By Stephanie Moffett, FEMA Region VI publicaffairs specialist
A massive volunteer effort along the Gulf Coast in the wake of hurricanes Katrina and Rita has just wrapped up.
The Mennonite Disaster Service formally closed its final project last month in New Orleans with a “Passing the Torch” ceremony – which was attended by 70 MDS personnel, Mennonite leaders, local pastors, disaster response workers, community members and the Director of DHS’ Center for Faith-based and Neighborhood Partnerships.
“It was great to be a part of such a moving ceremony,” FEMA Region VI Voluntary Agency Liaison and Donations Specialist Mark Davis said. “The people and communities along the Gulf Coast are so resilient; it’s so impressive to see them bounce back after such catastrophic disasters.”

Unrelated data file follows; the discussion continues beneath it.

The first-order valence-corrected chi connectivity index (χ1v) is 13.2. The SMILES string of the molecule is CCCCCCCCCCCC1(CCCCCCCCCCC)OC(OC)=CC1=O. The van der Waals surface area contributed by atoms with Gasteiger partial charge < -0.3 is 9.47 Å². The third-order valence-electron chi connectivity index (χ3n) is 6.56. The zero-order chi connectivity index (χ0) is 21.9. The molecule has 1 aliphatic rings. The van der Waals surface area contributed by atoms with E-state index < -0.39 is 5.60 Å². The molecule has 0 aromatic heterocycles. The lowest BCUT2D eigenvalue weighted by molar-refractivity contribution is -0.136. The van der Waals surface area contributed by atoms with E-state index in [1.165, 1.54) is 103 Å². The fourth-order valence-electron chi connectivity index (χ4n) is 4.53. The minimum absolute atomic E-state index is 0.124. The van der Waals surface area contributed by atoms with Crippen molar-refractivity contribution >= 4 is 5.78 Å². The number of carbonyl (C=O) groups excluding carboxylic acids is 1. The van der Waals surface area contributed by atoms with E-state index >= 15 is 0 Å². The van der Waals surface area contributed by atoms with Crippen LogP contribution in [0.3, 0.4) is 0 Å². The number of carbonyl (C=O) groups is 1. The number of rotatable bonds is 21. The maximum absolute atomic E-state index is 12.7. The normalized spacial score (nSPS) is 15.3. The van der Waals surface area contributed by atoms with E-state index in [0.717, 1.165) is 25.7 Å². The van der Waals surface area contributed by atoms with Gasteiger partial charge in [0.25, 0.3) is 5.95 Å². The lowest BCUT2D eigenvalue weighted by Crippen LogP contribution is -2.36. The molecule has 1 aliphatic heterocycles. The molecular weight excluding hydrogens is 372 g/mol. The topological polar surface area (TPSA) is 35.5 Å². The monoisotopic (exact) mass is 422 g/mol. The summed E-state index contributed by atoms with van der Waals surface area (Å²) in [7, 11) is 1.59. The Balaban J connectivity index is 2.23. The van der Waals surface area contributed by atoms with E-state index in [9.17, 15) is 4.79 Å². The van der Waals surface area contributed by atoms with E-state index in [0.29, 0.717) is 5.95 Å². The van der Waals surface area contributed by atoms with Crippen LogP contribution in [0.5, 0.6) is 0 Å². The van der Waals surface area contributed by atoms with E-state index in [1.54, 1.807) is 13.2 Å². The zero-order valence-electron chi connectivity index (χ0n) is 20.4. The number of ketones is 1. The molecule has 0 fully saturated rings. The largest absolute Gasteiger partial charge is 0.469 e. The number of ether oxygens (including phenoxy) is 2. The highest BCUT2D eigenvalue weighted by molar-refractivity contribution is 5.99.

“MDS states in its mission, ‘While the main focus is on clean up, repair and rebuilding homes, this service touches lives and nurtures hope, faith and wholeness.’ Clearly the organization saw the devastation as an opportunity to turn that mission into action,” said FEMA Region VI Voluntary Agency Liasion Jamie Dake. “These volunteer groups are a key part of the recovery effort in New Orleans and across the country. They fill in the gaps where state and federal aid may not be available.”
MDS spent seven years and 8 million dollars helping to rebuild the Gulf Coast after Katrina and Rita. During that time, more than 17,000 volunteers worked 126,400 days cleaning up 194 sites; completing 739 minor repairs, and completing 183 major repairs and 549 rebuilds.